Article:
Now, I can’t help but be skeptical of what they’re going to cover. I start reading, because I try to skim before I record, that way I’m familiar with the text. As I read, each paragraph contained something I disagreed with. Sometimes it was a statistic, sometimes the tone. Then, he was working on class discussions. (It’s an online class) and found that a student had taken it upon herself to share her opinions on infertility. I thought you might be interested in his response. We sat down and went over what he thought were inaccuracies in the book. He could have let it go but he thought it was too important.
After reading the chapter and reading the posts, I wanted to address some concerns raised in both. My wife and I have firsthand experience with artificial reproductive technologies. I think many people can say what they think they would do in our situation, but it’s hard to know until you’re faced with it. Infertility is difficult and adoption is not the perfect solution for everyone. Many people advocate adoption as an easy answer for couples faced with infertility. Loving a child who isn’t your own is not the primary reason most people don’t choose adoption.
The average couple decides to have their own children even though there are so many children who “need good homes”. Why should that right be any different for a couple who cannot conceive? Also, adoption requirements are very often inflexible regarding age, persons with disabilities or past health concerns.
Medical treatment for infertility is the same as any treatment for a disease. One in six couples experiences some form of infertility, yet most people are afraid to share their story because of society’s stigma. I felt that the textbook reflected some of these negative stereotypes and attitudes. My wife runs a local chapter of a national infertility organization, and from the research we see, I know that some of the examples and statistics in the book are flawed.
– Sex sorting in InVitro Fertilization (IVF) is not available to couples as a way to choose one gender over the other. Most reproductive endocrinologists require proof of a gender related disorder before they will proceed. Pregenetic implantation diagnosis (PGD) is not used to make “designer babies”. If you can remove diseases such as Cystic Fibrosis, Huntington’s, Sickle-Cell, Thalassemia, Duchenne muscular dystrophy and certain cancers why wouldn’t you? You could effectively remove the risk of your child ever struggling with those illnesses. PGD also assists in correcting chromosomal problems that would lead to miscarriage and late-term pregnancy loss.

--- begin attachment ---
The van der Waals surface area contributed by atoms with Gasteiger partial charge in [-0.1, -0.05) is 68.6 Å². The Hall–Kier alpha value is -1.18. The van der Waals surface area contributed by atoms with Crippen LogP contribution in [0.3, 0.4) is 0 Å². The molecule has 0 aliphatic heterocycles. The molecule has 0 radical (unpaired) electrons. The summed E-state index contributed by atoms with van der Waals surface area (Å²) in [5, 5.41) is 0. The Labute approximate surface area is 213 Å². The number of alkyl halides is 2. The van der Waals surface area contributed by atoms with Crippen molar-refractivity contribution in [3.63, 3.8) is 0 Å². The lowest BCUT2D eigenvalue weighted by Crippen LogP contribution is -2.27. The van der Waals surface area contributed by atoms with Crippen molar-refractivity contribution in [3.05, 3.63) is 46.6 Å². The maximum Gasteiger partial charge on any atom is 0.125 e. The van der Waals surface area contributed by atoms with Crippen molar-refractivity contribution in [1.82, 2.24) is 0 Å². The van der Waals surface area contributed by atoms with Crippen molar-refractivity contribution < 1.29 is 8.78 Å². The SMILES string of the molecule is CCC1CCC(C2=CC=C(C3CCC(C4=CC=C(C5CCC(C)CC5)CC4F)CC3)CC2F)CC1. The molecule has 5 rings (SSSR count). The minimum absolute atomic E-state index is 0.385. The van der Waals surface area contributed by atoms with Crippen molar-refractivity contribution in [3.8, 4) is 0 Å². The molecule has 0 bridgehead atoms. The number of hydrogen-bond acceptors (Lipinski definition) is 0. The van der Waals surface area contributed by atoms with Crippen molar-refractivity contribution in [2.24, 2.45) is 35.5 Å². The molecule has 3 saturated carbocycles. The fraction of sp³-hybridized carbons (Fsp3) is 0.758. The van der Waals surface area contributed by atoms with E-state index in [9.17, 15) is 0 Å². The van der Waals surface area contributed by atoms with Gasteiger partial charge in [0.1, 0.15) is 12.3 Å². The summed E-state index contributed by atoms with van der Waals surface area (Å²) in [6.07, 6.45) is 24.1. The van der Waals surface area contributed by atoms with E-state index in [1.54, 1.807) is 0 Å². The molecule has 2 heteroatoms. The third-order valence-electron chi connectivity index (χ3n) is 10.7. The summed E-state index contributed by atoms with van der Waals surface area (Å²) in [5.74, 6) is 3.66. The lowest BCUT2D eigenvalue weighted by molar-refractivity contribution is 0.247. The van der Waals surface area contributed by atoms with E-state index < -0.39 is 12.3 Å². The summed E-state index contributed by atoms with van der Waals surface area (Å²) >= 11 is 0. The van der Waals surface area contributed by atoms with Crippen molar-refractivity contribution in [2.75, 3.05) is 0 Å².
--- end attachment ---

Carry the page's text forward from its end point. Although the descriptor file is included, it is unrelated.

– The majority of children conceived via IVF are in fact the biological product of both their parents. Donor eggs, sperm and embryos account for about 15% of births.
– The question of to tell or not to tell is a difficult one. Most couples do in fact tell their children of their conception once the children are old enough to understand.
– Both egg and sperm donors are screened for STD’s, health disorders, genetic diseases and chromosomal abnormalities. No tissue bank in the U.S. is allowed to bypass these requirements.
– The rate of multiples is not nearly as high as the book would have you believe. Twins is the most common form of multiple pregnancies with IVF. They occur in less than 35% of live IVF births. Triplets account for less than 8% and anything higher is unusual. The high order gestations you see on TV are usually the result of an unmonitored insemination, or the result of an OB/GYN without specialized infertility training prescribing fertility medications.
– Over the last few years, studies were finalized that said that birth defects among children born from IVF were not significantly different than the number among children conceived without medical intervention. Some studies that compile data don’t account for advanced maternal age, which can sometimes increase risk of birth defects. Of course, no study is completely comprehensive, but the National Institute of Health is keeping a close eye on children born via technologies.
– The case of surrogacy the author chose to illustrate her point was a poor example. This is NOT a realistic picture of a surrogacy scenario. Furthermore, the book focuses on traditional surrogacy, where the egg is from the woman who carries the child; and not the more common gestational surrogacy where a woman has another couple’s embryo transferred into her uterus.
– As far as the ethical question of the parent’s age, I pose this question. Society does not dictate how old a young person must be before they begin parenthood, should they dictate that a woman is too old? Infertility can affect men and women, old and young. Infertility is the inability to conceive after one year of unprotected intercourse or the inability to carry a pregnancy to term. If the partners are over 35, the period of trying is reduced to six months. The media portrayal of an infertile couple and the Hollywood stories you hear are not always reality.
-Couples who undergo treatment do not enter into it lightly. They must weigh the various factors – financial, social, ethical and medical. My wife and I have been trying to have a child for 3 years. We have undergone some of the procedures mentioned in this section. While many people have the ability to start their family when and however they want, many do not.
I hope these facts have enlightened you and will encourage you to keep an open mind the next time you hear or read about infertility.
If you want to read the article, you can email me, I have an adobe file of the section. I’m looking forward to a response from the instructor and his classmates. I love my husband for jumping on my soapbox.